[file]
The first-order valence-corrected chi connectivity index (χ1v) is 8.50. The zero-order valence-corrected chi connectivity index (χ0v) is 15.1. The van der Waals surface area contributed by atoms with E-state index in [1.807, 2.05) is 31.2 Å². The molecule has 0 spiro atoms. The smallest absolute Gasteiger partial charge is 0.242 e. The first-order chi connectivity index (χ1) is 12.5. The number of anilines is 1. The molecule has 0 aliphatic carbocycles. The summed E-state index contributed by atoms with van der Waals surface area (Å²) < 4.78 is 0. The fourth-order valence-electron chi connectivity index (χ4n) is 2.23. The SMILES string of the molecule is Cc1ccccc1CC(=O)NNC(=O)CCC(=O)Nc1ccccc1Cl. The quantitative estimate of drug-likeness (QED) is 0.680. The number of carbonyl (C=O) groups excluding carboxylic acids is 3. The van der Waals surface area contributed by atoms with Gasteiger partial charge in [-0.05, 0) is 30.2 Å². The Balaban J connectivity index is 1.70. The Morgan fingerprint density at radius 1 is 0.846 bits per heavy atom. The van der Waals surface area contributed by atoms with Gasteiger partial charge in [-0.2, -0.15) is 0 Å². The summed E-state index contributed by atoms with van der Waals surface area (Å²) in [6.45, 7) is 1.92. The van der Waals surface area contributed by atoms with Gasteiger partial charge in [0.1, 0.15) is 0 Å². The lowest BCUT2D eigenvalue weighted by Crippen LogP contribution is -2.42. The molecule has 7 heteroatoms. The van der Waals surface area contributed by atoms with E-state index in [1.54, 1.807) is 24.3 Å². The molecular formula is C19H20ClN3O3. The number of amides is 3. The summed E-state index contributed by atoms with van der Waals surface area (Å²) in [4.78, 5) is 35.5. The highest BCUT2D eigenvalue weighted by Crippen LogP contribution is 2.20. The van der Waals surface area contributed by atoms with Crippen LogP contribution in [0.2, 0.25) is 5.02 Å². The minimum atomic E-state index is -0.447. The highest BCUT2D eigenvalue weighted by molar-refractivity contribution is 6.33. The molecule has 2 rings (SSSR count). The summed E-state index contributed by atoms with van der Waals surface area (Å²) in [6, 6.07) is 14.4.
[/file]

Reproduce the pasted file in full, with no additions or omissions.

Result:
The first-order valence-corrected chi connectivity index (χ1v) is 8.50. The zero-order valence-corrected chi connectivity index (χ0v) is 15.1. The van der Waals surface area contributed by atoms with E-state index in [1.807, 2.05) is 31.2 Å². The molecule has 0 spiro atoms. The smallest absolute Gasteiger partial charge is 0.242 e. The first-order chi connectivity index (χ1) is 12.5. The number of anilines is 1. The molecule has 0 aliphatic carbocycles. The summed E-state index contributed by atoms with van der Waals surface area (Å²) < 4.78 is 0. The fourth-order valence-electron chi connectivity index (χ4n) is 2.23. The SMILES string of the molecule is Cc1ccccc1CC(=O)NNC(=O)CCC(=O)Nc1ccccc1Cl. The quantitative estimate of drug-likeness (QED) is 0.680. The number of carbonyl (C=O) groups excluding carboxylic acids is 3. The van der Waals surface area contributed by atoms with Gasteiger partial charge in [-0.05, 0) is 30.2 Å². The Balaban J connectivity index is 1.70. The Morgan fingerprint density at radius 1 is 0.846 bits per heavy atom. The van der Waals surface area contributed by atoms with Gasteiger partial charge in [-0.2, -0.15) is 0 Å². The summed E-state index contributed by atoms with van der Waals surface area (Å²) in [6.45, 7) is 1.92. The van der Waals surface area contributed by atoms with Gasteiger partial charge in [0.1, 0.15) is 0 Å². The lowest BCUT2D eigenvalue weighted by Crippen LogP contribution is -2.42. The molecule has 7 heteroatoms. The van der Waals surface area contributed by atoms with E-state index in [1.54, 1.807) is 24.3 Å². The molecular formula is C19H20ClN3O3. The number of amides is 3. The summed E-state index contributed by atoms with van der Waals surface area (Å²) in [4.78, 5) is 35.5. The highest BCUT2D eigenvalue weighted by Crippen LogP contribution is 2.20. The van der Waals surface area contributed by atoms with Crippen LogP contribution in [0.2, 0.25) is 5.02 Å². The minimum atomic E-state index is -0.447. The highest BCUT2D eigenvalue weighted by molar-refractivity contribution is 6.33. The molecule has 2 rings (SSSR count). The summed E-state index contributed by atoms with van der Waals surface area (Å²) in [6, 6.07) is 14.4.